Steve W.Apr 30, '12 by CandynI came from another culture and here is what I noticed: There are numerous of times where nursing students are taught about being cultural sensitive/ competent, but most of my instructors are not. How funny is that? Most of my instructors will think I am quiet and not assertive/active in group work. Guess what??? In my culture, I am not taught to speak in group and talk to older person (instructors) the way others are taught in America. I am not asking them to overlook it, but at least try to understand especially when they tell students about being cultural sensitive to patients from other cultures. This irritates me when I have to ask them for references because are they the ones who know me? NOPE.
Anyway I love this article. I once had a teacher in high school read biology book with me and then she translated into more simple sentences. The funny thing was I got the highest grade in class. At that time, I have only been to America for 1.5 years. Language can be a big barrier.Apr 30, '12 by elkparkAs already noted, those tips are helpful and applicable to working with all students, regardless of background. However, I've got to wonder (and I realize I'm being terribly, terribly politically incorrect by saying this ... ) -- if someone chooses to go to school in another country, how come it's the job of the instructor to adapt to the learning styles, cultural expectations, etc., of the individual who made the choice to study in a different country?? (Especially in college, which is entirely an individual's choice to attend, unlike primary or secondary school.)Apr 30, '12 by CandynElkpark,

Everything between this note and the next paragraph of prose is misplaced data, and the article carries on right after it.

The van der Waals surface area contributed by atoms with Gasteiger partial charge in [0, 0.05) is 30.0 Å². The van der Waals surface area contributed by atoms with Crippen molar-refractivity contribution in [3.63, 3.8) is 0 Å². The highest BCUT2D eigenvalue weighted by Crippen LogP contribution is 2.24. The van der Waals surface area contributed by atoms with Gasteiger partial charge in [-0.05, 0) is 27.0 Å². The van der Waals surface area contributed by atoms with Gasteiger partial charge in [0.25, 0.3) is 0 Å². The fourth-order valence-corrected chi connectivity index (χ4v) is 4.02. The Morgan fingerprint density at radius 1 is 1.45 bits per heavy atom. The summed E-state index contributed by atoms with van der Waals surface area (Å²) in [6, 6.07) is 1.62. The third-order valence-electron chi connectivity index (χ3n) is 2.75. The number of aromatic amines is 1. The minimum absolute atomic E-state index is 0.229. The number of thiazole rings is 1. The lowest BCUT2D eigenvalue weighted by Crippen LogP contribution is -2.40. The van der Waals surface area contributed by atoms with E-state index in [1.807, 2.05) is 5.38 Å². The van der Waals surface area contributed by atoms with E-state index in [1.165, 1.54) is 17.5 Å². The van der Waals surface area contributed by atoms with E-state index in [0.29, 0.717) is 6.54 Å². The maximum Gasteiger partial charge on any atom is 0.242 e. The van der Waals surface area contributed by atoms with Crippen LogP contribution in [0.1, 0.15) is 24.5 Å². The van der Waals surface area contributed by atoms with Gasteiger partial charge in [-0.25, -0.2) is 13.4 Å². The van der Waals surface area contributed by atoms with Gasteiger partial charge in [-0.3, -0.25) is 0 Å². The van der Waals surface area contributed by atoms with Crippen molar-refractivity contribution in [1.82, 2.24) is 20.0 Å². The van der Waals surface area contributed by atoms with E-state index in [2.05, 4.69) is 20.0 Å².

It may or may not be the job of an instructor to adapt to the learning styles, cultural expectations, etc., but if they do, those are the ones who go far and beyond their job. Those are the ones who are really compassionate about teaching, want to get to know their students and help them as the barriers come from being different culture is not what the students want. It is what comes with them. (and Some people do not get the choice to choose whether they want to study in a different country especially in college. If you also came from a different country, you would understand what I meant). I think it is the same thing for nurses. A person can be a nurse without considering about cultural differences when taking care of a patient who comes from a different culture, but when a nurse does, that is when she/he goes beyond a standard patient care.May 1, '12 by opara mercymost of these institutions says cultural diversity is their mission statement. if the instructor can not help students to adapt and feel at home, then there is a problem.